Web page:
Additionally, six of total 10 patients were reported as suffering from Fe+ deficiency with different degrees. Four patients were under medication for iron deficiency and the remaining 2 patients were reported to be dietician-controlled.


The distribution of the caries cases by the presence of Black Stain (BS) is presented in the Table 1 (Figure 1). As it is seen on the table, the proportion of the teeth without caries is significantly higher among the teeth with BS (36.1%) than the teeth without BS (62.2%), this finding is in accordance with study done by Bath et al, Gasparetto et al. and Koch et al [5,17,18,20].

Discoloration Status Caries Status Total
Group 1 Group 2 (ICDAS 1,2) Group 3
(ICDAS 0) Reversible lesions (ICDAS 3,4,5,6)
Non-carious Cavitated carious
Non-discolored Count 52 32 60 144
% 36.1% 22.2% 41.7% 100.0%
Black Stained Count 69 19 23 111
% 62.2% 17.1% 20.7% 100.0%
Total Count 121 51 83 255
% 47.5% 20.0% 32.5% 100.0%

Table 1: The distribution of the caries cases by the presence of Black Stain (BS).


Figure 1: Black stain can be aligned regularly near the gingival margin (A), or can cover irregularly all the tooth surface (B), black stains can be located anterior and posterior region of the oral cavity (C-D).

Recent study on Brazilian population which supports our results has indicated that BS is an inhibitory factor on caries formation [20]. Another study of school-aged children aged 6-12 years in the Potenza area of Italy found that the DMFT records of the mouths with BS were significantly lower and that this correlation would persist in the permanent dentition [5].

While describing black tooth stains, many studies emphasize the location of these stains on the cervical third of the crown [10,12,15]. However, intraoral examinations of our study have shown that these colorations may be present not only in the cervical region but also on the occlusal surfaces (Figure 1). Chromogenic bacteria have been cited for the etiology of these formation and black/brown stains in patients with good oral hygiene and low caries experience [25].

Moreover we observed that stain formation rarely can be seen on restorations such as amalgam and composite fillings (Figure 2). It was also observed that there can be other types of extrinsic discolorations accompanying the black stains (Figure 3).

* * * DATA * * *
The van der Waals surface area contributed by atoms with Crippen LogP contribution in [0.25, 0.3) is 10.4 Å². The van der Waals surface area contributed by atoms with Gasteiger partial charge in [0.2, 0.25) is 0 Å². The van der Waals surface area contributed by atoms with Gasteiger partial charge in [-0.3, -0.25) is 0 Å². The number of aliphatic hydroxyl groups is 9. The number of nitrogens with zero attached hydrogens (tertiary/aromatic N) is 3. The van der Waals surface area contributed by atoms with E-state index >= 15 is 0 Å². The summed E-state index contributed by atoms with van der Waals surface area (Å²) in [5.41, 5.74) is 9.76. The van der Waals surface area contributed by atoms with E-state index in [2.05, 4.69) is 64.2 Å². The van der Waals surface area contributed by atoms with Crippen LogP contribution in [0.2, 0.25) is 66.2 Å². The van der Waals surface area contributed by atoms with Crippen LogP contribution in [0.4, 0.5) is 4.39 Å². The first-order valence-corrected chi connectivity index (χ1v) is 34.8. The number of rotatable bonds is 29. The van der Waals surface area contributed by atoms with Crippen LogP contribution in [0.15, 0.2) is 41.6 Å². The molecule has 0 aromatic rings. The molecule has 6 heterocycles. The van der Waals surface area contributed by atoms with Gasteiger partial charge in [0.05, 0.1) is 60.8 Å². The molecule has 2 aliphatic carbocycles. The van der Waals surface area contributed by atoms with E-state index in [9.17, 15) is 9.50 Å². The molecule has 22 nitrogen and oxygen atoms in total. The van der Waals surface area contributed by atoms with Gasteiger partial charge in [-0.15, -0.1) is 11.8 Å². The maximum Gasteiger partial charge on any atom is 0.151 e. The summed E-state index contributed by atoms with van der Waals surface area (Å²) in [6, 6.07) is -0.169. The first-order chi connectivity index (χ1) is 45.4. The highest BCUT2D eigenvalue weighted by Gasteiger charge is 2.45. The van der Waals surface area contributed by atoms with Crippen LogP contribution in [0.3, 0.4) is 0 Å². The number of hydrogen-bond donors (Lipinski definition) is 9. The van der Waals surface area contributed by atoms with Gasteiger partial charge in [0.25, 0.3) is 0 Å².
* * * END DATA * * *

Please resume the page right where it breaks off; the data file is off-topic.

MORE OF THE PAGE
Figure 2: Intraoral appearance of a same patient, right maxilla (A) left maxilla (B). Black stains are absent where the restorations are.


Figure 3: Intraoral appearance from frontal aspect. There can be observed orange-yellowish stains near black stains.

Another question we asked in our study was whether there were any iron deficiencies or iron supplementation in these patients or not. Highly disoriented iron salts of BS have been suggested to be a type of dental plaque in a special structure containing copper, calcium and phosphate [11,26,27]. Studies have been conducted on these stains suggesting that the insoluble iron salts giving black color are ferric sulphite and that this compound has been caused by bacterial hydrogen sulphite and saliva and gingival iron-induced iron reaction [11,28]. It has been shown that iron supplementation drugs or iron-rich diet which increase the amount of iron in saliva, may increase these types of discolorations and enhance bacterial population that causes it [28]. Although, relation between chromogenic bacteria and formation of metal sulfides are frequently presented in studies, no concrete evidence has been showed [8,10,19,25,27,29]. Many studies may be summarized that bacteria related to black stains may create a competitive environment for cariogenic bacteria and this special microflora might reduce caries experience of an individual [13,19,20]. Our findings in this study support that caries formation could be significantly lower in BS teeth.


Black discolored teeth showed less caries scores compared to non-BS teeth. This result can be concluded as that the presence of BS may have preventive effect against caries under the conditions of this pilot study. While the BS formation was local condition, ICDAS II has given tooth-spesific results. We think, further microbiological studies are necessary to examine besides any relation whether BS may protect against caries or not; and the mechanism between Fe+ deficiency, patient’s medication and dietary habits and formation of black stains.

Conflict of Interest

The authors of this paper declare that there is no conflict of interests regarding the publication of this paper.